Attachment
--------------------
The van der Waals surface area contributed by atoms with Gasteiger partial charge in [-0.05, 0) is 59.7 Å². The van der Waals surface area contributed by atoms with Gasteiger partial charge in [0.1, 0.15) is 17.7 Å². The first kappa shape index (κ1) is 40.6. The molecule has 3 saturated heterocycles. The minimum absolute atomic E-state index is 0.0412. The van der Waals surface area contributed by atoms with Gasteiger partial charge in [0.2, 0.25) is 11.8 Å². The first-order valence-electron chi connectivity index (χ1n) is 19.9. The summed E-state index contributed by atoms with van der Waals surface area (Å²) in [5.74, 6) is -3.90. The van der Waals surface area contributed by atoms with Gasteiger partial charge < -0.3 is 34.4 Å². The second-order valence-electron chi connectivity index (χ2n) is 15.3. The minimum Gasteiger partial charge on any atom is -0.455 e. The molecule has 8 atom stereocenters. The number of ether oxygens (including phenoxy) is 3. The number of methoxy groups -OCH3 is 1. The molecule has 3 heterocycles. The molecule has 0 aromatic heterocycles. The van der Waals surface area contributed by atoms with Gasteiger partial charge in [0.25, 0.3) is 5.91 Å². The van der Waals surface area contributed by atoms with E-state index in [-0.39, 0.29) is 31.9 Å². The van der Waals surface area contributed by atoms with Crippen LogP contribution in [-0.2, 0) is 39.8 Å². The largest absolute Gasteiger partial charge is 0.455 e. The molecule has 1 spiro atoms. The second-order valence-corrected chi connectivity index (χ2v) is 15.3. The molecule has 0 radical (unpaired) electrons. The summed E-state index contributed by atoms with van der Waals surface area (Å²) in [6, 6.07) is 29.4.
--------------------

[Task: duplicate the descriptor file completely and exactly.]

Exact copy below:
The van der Waals surface area contributed by atoms with Gasteiger partial charge in [-0.05, 0) is 59.7 Å². The van der Waals surface area contributed by atoms with Gasteiger partial charge in [0.1, 0.15) is 17.7 Å². The first kappa shape index (κ1) is 40.6. The molecule has 3 saturated heterocycles. The minimum absolute atomic E-state index is 0.0412. The van der Waals surface area contributed by atoms with Gasteiger partial charge in [0.2, 0.25) is 11.8 Å². The first-order valence-electron chi connectivity index (χ1n) is 19.9. The summed E-state index contributed by atoms with van der Waals surface area (Å²) in [5.74, 6) is -3.90. The van der Waals surface area contributed by atoms with Gasteiger partial charge < -0.3 is 34.4 Å². The second-order valence-electron chi connectivity index (χ2n) is 15.3. The minimum Gasteiger partial charge on any atom is -0.455 e. The molecule has 8 atom stereocenters. The number of ether oxygens (including phenoxy) is 3. The number of methoxy groups -OCH3 is 1. The molecule has 3 heterocycles. The molecule has 0 aromatic heterocycles. The van der Waals surface area contributed by atoms with Gasteiger partial charge in [0.25, 0.3) is 5.91 Å². The van der Waals surface area contributed by atoms with E-state index in [-0.39, 0.29) is 31.9 Å². The van der Waals surface area contributed by atoms with Crippen LogP contribution in [-0.2, 0) is 39.8 Å². The largest absolute Gasteiger partial charge is 0.455 e. The molecule has 1 spiro atoms. The second-order valence-corrected chi connectivity index (χ2v) is 15.3. The molecule has 0 radical (unpaired) electrons. The summed E-state index contributed by atoms with van der Waals surface area (Å²) in [6, 6.07) is 29.4.